DR. GOTTLIEB: That's right. These kinds of lab leaks happen all the time, actually. Even here in the United States we've had mishaps. And in China, the last six known outbreaks of SARS-1 have been out of labs, including the last known outbreak, which was a pretty extensive outbreak that China initially wouldn't disclose that it came out of lab. It was only for- it was only disclosed finally by some journalists who were able to trace that outbreak back to a laboratory. So it's important to understand what the possibility is that this came out of a lab so we could focus more international attention on trying to get better inventories around these labs, what they're doing, better security, make sure they're properly built. We need to also look at public health through the lens of national security. This was an asymmetric harm to the United States. COVID hurt the US a lot more than it hurt many other countries. And that's another thing I talk about in the book, looking at these kinds of risks through the lens of national security, including getting our intelligence services more engaged in this mission. Traditionally, we've been- we've relied on international conventions and scientists working together, multilateral agreements to try to assess the risks and try to uncover these kinds of outbreaks. I think we also need to get better surveillance in place and use our tools of national security to help engage in that mission as well.
JOHN DICKERSON: If there were an answer to this question, would it help with any way in which we- we are covering and responding to the coronavirus now? In other words, dealing with variants or anything, is there a public health benefit to knowing this at this moment?
DR. GOTTLIEB: Not right now. I think what we know about the virus, we already know about the virus. And there's nothing that we're going to learn about the characteristics of the current virus by knowing its origin. Quite frankly, we've had enough experience with this virus to fully understand it. I think it informs how we go forward. That's why this becomes very important.
JOHN DICKERSON: And what about in the past? There was discussion of this very early in the response to the pandemic. People thought this might be one of the places it might have come from. If we had known for certain, which is- it's an open question whether we ever could have known. But if in the early days of the pandemic we had known that it came from this lab, would that have changed in any way, the response to the pandemic?
DR. GOTTLIEB: I'm not sure it would have affected how we responded to it. Once this became epidemic in China and once it escaped China, it was going to behave the way it behaved. I'm not sure there's things we would have learned or gleaned by knowing that it came out of a lab and perhaps was manipulated or humanized in a lab. We could ascertain that this was pretty humanized by the time it started to spread in humans. Again, I think this is more of a question going forward. And we may never really determine with precision whether or not this came out of a lab. I think what we're likely to end up with is an assessment, a probability, unless we get very lucky and we either find the intermediate host, we find a colony of civet cats or pangolins where this is epidemic and it could have first spilled over into humans, or we have a whistleblower in China or regime change, which we're not going to have. I don't know that we're going to find out with certainty that this came out of a lab. I think we're going to ultimately come up with an assessment and a probability on whether this came out of a lab versus a zoonotic source. And it's going to take some more data to get a better overall assessment in terms of the probability that this could have come out of a lab. But we might get that information.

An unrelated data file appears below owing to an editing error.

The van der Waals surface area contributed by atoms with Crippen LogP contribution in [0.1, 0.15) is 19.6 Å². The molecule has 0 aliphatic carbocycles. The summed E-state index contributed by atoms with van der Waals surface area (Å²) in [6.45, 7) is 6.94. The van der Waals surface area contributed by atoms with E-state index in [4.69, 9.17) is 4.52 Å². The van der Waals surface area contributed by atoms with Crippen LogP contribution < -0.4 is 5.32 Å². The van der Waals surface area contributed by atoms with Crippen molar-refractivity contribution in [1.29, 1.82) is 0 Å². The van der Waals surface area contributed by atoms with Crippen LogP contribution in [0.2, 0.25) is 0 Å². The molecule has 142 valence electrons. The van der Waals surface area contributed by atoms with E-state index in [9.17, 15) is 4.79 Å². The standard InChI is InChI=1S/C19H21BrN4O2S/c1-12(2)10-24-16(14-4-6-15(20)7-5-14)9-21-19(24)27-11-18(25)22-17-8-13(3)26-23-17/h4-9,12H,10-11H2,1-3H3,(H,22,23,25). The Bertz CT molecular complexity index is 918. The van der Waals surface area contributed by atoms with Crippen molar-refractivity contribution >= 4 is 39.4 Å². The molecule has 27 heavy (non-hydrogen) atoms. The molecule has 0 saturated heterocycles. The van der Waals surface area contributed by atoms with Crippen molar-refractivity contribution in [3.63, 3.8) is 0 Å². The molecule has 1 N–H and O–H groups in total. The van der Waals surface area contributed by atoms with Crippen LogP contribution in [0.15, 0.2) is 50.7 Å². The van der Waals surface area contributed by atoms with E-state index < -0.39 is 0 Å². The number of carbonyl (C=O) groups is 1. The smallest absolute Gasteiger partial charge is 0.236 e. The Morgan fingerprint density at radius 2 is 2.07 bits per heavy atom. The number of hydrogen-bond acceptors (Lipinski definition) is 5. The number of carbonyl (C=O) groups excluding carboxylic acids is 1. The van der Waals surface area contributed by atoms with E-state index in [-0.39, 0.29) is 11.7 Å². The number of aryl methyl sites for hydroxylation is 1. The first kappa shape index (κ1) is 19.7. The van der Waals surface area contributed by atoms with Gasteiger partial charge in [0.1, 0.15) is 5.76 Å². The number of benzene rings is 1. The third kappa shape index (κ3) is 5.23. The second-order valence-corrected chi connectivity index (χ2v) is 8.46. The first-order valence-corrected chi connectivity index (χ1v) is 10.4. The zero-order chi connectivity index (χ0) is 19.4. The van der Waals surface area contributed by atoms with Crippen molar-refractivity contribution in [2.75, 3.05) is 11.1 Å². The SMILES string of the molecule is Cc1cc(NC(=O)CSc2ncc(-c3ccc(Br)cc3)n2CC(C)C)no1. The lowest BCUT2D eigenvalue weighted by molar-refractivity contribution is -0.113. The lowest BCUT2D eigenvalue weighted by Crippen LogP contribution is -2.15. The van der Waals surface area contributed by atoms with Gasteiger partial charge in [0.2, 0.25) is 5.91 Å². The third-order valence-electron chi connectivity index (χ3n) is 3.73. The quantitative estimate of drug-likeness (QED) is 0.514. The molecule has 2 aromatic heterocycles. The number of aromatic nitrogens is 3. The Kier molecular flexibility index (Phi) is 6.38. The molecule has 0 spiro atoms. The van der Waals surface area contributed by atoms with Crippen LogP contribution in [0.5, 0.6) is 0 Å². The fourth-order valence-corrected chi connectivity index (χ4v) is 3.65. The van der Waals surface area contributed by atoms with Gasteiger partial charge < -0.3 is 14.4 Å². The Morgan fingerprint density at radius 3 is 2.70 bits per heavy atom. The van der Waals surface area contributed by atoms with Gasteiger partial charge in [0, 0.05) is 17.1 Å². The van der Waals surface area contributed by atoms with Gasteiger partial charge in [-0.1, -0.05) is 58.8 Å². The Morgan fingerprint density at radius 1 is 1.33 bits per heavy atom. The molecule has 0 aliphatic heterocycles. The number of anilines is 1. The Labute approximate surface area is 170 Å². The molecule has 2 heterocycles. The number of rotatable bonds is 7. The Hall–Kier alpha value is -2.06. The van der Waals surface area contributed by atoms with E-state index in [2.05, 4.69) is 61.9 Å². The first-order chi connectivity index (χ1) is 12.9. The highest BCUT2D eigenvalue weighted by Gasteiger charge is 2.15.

JOHN DICKERSON: Is it your view that the Chinese know the answer to this question?
DR. GOTTLEIB: They would know the answer to the question because they would have blood samples from the workers in that lab. And that's the evidence that they haven't made public. If- if, in fact, the blood samples show that a high prevalence of people in that lab have been exposed to this virus, that's pretty definitive proof that this coursed through that lab. And they would also have the samples from the time that they were first drawn, which was the time when they had those illnesses. There's no question that when they had an outbreak of an illness in that lab that they would have done routine blood sampling in that lab. That's just normal controls in a lab of that quality. So they would have that information.
JOHN DICKERSON: All right, Dr. Scott Gottlieb, congratulations on finishing the book. Thanks again for being with us, as always. And FACE THE NATION will be right back in a minute with Miami Police Chief Art Acevedo. Stay with us.